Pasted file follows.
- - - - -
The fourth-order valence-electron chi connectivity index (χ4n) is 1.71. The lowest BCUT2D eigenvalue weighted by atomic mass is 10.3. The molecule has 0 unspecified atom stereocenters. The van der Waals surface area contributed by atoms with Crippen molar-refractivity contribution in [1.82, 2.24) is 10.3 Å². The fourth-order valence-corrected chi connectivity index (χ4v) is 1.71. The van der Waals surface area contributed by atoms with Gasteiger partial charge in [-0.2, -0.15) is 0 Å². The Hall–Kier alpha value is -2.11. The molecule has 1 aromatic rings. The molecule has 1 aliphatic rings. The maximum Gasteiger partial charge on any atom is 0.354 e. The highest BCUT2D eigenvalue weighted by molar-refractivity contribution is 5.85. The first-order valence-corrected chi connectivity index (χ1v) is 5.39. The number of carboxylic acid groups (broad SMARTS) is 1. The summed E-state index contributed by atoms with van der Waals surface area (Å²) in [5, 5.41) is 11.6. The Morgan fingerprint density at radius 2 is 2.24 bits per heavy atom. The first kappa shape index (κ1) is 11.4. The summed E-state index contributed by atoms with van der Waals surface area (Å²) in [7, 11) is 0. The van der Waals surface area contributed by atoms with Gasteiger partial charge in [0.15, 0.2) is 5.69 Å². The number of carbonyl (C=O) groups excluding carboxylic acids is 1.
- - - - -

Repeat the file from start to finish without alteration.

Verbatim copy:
The fourth-order valence-electron chi connectivity index (χ4n) is 1.71. The lowest BCUT2D eigenvalue weighted by atomic mass is 10.3. The molecule has 0 unspecified atom stereocenters. The van der Waals surface area contributed by atoms with Crippen molar-refractivity contribution in [1.82, 2.24) is 10.3 Å². The fourth-order valence-corrected chi connectivity index (χ4v) is 1.71. The van der Waals surface area contributed by atoms with Gasteiger partial charge in [-0.2, -0.15) is 0 Å². The Hall–Kier alpha value is -2.11. The molecule has 1 aromatic rings. The molecule has 1 aliphatic rings. The maximum Gasteiger partial charge on any atom is 0.354 e. The highest BCUT2D eigenvalue weighted by molar-refractivity contribution is 5.85. The first-order valence-corrected chi connectivity index (χ1v) is 5.39. The number of carboxylic acid groups (broad SMARTS) is 1. The summed E-state index contributed by atoms with van der Waals surface area (Å²) in [5, 5.41) is 11.6. The Morgan fingerprint density at radius 2 is 2.24 bits per heavy atom. The first kappa shape index (κ1) is 11.4. The summed E-state index contributed by atoms with van der Waals surface area (Å²) in [7, 11) is 0. The van der Waals surface area contributed by atoms with Gasteiger partial charge in [0.15, 0.2) is 5.69 Å². The number of carbonyl (C=O) groups excluding carboxylic acids is 1.